Luis Uriel Pleitez-Lopez, aka Luis Raul Pleitez-Rios, Petitioner,
William P. Barr, Attorney General, Respondent.
and Submitted August 12, 2019 Pasadena, California
Petition for Review of an Order of the Board of Immigration
Appeals Agency No. A205-319-371
J. Beam (argued), Los Angeles, California, for Petitioner.
T. Schaffner (argued), Trial Attorney; Douglas E. Ginsburg,
Assistant Director; Office of Immigration Litigation, Civil
Division, United States Department of Justice, Washington,
D.C.; for Respondent.
Before: Mary M. Schroeder and Susan P. Graber, Circuit
Judges, and Michael H. Watson, [*] District Judge.
Luis Pleitez-Lopez's petition for review of a decision of
the Board of Immigration Appeals affirming an immigration
judge's denial of a continuance for Petitioner to update
his fingerprints with the Department of Homeland Security
(DHS), the panel held that Petitioner's reliance on his
lawyer's erroneous advice that he was not required to
update his fingerprints was reasonable and constituted
"good cause" to grant a continuance, and remanded.
provided fingerprints to DHS before his first merits hearing,
but was granted a continuance to file for relief. At a later
hearing, the IJ reset Petitioner's case for a later date
and instructed Petitioner that he must have his fingerprints
retaken 60 days before that hearing or the IJ would find that
he had abandoned his applications for relief. However, when
his hearing date arrived, Petitioner had not provided the
required fingerprints to DHS because his attorney's
office had erroneously advised him that he was not required
to do so. The IJ denied the continuance, and the BIA
affirmed, concluding that Petitioner lacked good cause for
failing to update his fingerprints because the IJ properly
advised him of his obligation to update his fingerprints and
the consequence for failing to do so.
panel held that the BIA's decision to deny a continuance
was an abuse of discretion in two ways. First, the BIA failed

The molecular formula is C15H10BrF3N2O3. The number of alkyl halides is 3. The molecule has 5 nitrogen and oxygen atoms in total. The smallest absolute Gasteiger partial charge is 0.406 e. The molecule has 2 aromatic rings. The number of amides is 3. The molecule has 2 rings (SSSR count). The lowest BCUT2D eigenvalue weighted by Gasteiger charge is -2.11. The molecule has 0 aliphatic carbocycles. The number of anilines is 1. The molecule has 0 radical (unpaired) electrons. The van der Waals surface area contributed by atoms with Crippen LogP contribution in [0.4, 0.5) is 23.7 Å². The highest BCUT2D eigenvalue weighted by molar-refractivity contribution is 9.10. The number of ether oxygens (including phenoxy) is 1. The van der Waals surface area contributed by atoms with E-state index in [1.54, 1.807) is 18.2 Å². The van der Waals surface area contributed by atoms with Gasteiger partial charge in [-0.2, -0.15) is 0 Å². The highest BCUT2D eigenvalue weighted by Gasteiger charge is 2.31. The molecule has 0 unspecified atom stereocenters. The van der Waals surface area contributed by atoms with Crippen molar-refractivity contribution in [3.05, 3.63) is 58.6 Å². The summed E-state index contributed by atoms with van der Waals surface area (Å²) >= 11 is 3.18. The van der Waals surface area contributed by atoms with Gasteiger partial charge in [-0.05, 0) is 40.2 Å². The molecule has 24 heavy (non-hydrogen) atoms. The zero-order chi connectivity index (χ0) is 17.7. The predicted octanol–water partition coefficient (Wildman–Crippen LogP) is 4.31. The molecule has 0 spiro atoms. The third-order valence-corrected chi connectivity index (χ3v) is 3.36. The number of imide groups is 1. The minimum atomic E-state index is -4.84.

to analyze all the factors set out by Cui v.
Mukasey, 538 F.3d 1289 (9th Cir. 2008), which instructs
the court to consider: (1) the importance of the evidence,
(2) the unreasonableness of the immigrant's conduct, (3)
the inconvenience to the court, and (4) the number of
continuances previously granted. Second, the panel held that
the BIA analyzed the unreasonableness of Petitioner's
conduct in an arbitrary and irrational manner. Contrary to
the BIA, the panel concluded that Petitioner acted reasonably
in relying on his lawyer's advice, explaining that
Petitioner's reliance was especially reasonable because
the lawyer's bad advice post-dated the IJ's
GRABER, Circuit Judge.
Luis Pleitez-Lopez seeks review of the Board of Immigration
Appeals' decision affirming the immigration judge's
("IJ") denial of a continuance for Petitioner to
update his fingerprints with the Department of Homeland
Security ("DHS"). Petitioner did not update his
fingerprints because his lawyer advised him, incorrectly,
that he was not required to do so. He contends that his
reliance on his lawyer's advice was reasonable and
constituted "good cause" to grant a continuance
under 8 C.F.R. § 1003.29. We agree and grant the
AND PROCEDURAL BACKGROUND
a native and citizen of Guatemala, entered the United States
in 2002 without being admitted or paroled. In August 2012,
the government placed Petitioner in removal proceedings.